How the Future Entity can support the prosperity of open banking

What is the “Future Entity”?

As part of the Retail Banking Market Investigation Order 2017 (the CMA Order), the nine largest UK banks and building societies (known as the “CMA9”) were required to set up and fund a central standard setting body for open banking. This body is known as the “Implementation Entity” and was established as Open Banking Limited (OBL). 

However, as we progress to the next phase of open banking, this current structure is set to be replaced by the “Future Entity” i.e. the body that will govern open banking in the future. In April 2024 the Joint Regulatory Oversight Committee (JROC) released a consultation paper which set out their proposals for the design of this Future Entity. 

Why is the Future Entity important?

The Future Entity will be at the heart of the open banking ecosystem. It will have a number of responsibilities including improving existing and developing new API standards and guidelines, monitoring standards, gathering data, providing critical services (e.g. directory and help desk) and ensuring there are mechanism in place to protect consumers and businesses. Getting the structure of the Future Entity right, in particular its functions and governance, will be key to open banking achieving its potential in the future.

What is the industry position on the Future Entity?

UK Finance responded to the JROC consultation. Our key messages include:

  • The CMA order should be revoked.
  • JROC should be to deliver a streamlined and cost-effective standards body designed to deliver today’s requirements.
  • Funding should be on a fair and equitable basis, based on a methodology that addresses the complexity of business models in the ecosystem.
  • The Future Entity should be based on a commercially sustainable model, which includes providing value for money, support a competitive and innovative market that responds to consumers’ and merchants’ needs, and creates value for all participants in the value chain.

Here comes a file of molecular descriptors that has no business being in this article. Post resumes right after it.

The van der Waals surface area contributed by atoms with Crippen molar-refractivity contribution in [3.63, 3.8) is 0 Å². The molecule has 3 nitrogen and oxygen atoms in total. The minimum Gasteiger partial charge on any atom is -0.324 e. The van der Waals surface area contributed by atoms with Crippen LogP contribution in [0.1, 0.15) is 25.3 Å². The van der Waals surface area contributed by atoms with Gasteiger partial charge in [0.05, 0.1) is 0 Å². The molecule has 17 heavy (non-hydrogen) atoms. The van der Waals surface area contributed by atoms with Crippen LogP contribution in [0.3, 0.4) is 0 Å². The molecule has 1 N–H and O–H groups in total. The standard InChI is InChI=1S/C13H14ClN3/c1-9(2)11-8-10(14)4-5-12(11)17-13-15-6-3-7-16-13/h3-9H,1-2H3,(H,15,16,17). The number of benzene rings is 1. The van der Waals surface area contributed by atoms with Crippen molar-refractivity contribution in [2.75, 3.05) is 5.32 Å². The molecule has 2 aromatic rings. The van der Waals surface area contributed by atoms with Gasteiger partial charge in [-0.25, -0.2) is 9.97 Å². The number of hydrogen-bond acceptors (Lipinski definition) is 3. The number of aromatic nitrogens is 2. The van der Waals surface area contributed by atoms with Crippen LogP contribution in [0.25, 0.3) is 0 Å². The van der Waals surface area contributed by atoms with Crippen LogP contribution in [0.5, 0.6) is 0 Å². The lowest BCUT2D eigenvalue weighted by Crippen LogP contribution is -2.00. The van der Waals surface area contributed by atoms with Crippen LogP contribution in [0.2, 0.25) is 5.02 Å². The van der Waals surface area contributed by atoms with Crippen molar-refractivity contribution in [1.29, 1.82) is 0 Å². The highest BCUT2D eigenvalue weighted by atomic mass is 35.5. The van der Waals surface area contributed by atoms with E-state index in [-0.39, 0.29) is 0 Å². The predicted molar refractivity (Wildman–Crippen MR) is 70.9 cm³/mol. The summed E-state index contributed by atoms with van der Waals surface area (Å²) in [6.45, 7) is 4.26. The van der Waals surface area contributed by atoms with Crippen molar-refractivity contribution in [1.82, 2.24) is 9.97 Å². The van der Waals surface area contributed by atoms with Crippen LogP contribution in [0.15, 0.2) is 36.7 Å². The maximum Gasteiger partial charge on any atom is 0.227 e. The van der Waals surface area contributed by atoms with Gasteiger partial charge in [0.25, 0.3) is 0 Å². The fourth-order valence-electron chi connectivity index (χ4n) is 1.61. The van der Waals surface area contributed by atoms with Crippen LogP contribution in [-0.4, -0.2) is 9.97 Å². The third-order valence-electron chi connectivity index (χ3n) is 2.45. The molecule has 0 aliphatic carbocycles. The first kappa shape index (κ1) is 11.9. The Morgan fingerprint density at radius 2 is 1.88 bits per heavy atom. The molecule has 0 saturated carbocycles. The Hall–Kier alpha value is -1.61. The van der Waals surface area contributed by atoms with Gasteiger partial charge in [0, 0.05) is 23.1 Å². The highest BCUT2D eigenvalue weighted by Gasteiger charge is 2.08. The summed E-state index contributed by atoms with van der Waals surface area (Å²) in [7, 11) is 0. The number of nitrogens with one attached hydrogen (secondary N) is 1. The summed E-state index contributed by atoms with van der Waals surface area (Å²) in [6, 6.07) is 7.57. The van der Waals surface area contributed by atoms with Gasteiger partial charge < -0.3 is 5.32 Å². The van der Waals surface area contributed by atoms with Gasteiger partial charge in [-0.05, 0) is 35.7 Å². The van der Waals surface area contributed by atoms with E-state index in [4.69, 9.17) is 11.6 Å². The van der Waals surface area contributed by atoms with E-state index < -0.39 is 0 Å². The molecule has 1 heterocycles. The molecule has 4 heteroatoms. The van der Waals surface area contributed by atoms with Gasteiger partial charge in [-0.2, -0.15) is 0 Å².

• The pathway to the Future Entity should be as quick, streamlined, and efficient as possible.

Where does open finance fit into this?

Open finance and open banking are sometimes considered interchangeably, but this is a misunderstanding. Open finance is in essence the extension of the principles of open banking into other sectors, for example, mortgages, pensions, investments and savings. While we agree with the principle that the Future Entity “needs to be scalable for open finance scenarios”, our position is that open finance must not be considered as one with open banking, and it is not for the banking and finance industries to decide governance or funding for other markets. 

What next?

JROC is proposing that Open Banking Limited is replaced by an “Interim Entity” (of which Open Banking Limited will be the “parent”) this August, which will then be replaced by the Future Entity in January 2026, by which time the Long Term Regulatory Framework will be in place. UK Finance will continue to work with its members and other key stakeholders to achieve our member objectives and support the future prosperity of open banking.